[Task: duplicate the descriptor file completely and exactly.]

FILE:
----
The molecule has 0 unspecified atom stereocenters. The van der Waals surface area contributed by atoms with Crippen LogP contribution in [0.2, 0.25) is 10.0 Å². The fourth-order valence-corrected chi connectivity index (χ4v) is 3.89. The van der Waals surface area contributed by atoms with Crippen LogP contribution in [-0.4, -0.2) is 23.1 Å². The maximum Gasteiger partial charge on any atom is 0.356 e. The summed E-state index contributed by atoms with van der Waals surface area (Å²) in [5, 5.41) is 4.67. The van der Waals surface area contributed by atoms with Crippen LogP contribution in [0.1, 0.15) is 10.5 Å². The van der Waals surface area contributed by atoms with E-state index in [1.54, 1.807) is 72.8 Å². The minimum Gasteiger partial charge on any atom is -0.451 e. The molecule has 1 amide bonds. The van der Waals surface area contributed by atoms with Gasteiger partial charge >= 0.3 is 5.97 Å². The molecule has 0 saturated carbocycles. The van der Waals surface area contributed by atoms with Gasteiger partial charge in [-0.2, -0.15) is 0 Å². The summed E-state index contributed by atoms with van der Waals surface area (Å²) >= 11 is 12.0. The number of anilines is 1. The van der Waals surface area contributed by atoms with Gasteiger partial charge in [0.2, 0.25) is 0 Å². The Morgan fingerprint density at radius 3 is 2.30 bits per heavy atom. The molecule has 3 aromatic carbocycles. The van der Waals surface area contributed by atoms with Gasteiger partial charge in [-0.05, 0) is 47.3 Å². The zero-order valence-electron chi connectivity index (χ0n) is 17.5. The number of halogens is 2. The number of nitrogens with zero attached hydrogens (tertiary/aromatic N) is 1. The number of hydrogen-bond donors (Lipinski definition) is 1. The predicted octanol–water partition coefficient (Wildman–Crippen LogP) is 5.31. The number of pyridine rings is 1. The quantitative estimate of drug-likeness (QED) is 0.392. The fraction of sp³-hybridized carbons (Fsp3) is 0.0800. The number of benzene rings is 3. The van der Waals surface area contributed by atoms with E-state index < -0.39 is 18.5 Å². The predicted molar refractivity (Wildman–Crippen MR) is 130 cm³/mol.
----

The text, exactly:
The molecule has 0 unspecified atom stereocenters. The van der Waals surface area contributed by atoms with Crippen LogP contribution in [0.2, 0.25) is 10.0 Å². The fourth-order valence-corrected chi connectivity index (χ4v) is 3.89. The van der Waals surface area contributed by atoms with Crippen LogP contribution in [-0.4, -0.2) is 23.1 Å². The maximum Gasteiger partial charge on any atom is 0.356 e. The summed E-state index contributed by atoms with van der Waals surface area (Å²) in [5, 5.41) is 4.67. The van der Waals surface area contributed by atoms with Crippen LogP contribution in [0.1, 0.15) is 10.5 Å². The van der Waals surface area contributed by atoms with E-state index in [1.54, 1.807) is 72.8 Å². The minimum Gasteiger partial charge on any atom is -0.451 e. The molecule has 1 amide bonds. The van der Waals surface area contributed by atoms with Gasteiger partial charge >= 0.3 is 5.97 Å². The molecule has 0 saturated carbocycles. The van der Waals surface area contributed by atoms with Gasteiger partial charge in [-0.2, -0.15) is 0 Å². The summed E-state index contributed by atoms with van der Waals surface area (Å²) >= 11 is 12.0. The number of anilines is 1. The van der Waals surface area contributed by atoms with Gasteiger partial charge in [0.2, 0.25) is 0 Å². The Morgan fingerprint density at radius 3 is 2.30 bits per heavy atom. The molecule has 3 aromatic carbocycles. The van der Waals surface area contributed by atoms with Gasteiger partial charge in [-0.05, 0) is 47.3 Å². The zero-order valence-electron chi connectivity index (χ0n) is 17.5. The number of halogens is 2. The number of nitrogens with zero attached hydrogens (tertiary/aromatic N) is 1. The number of hydrogen-bond donors (Lipinski definition) is 1. The predicted octanol–water partition coefficient (Wildman–Crippen LogP) is 5.31. The number of pyridine rings is 1. The quantitative estimate of drug-likeness (QED) is 0.392. The fraction of sp³-hybridized carbons (Fsp3) is 0.0800. The number of benzene rings is 3. The van der Waals surface area contributed by atoms with E-state index < -0.39 is 18.5 Å². The predicted molar refractivity (Wildman–Crippen MR) is 130 cm³/mol.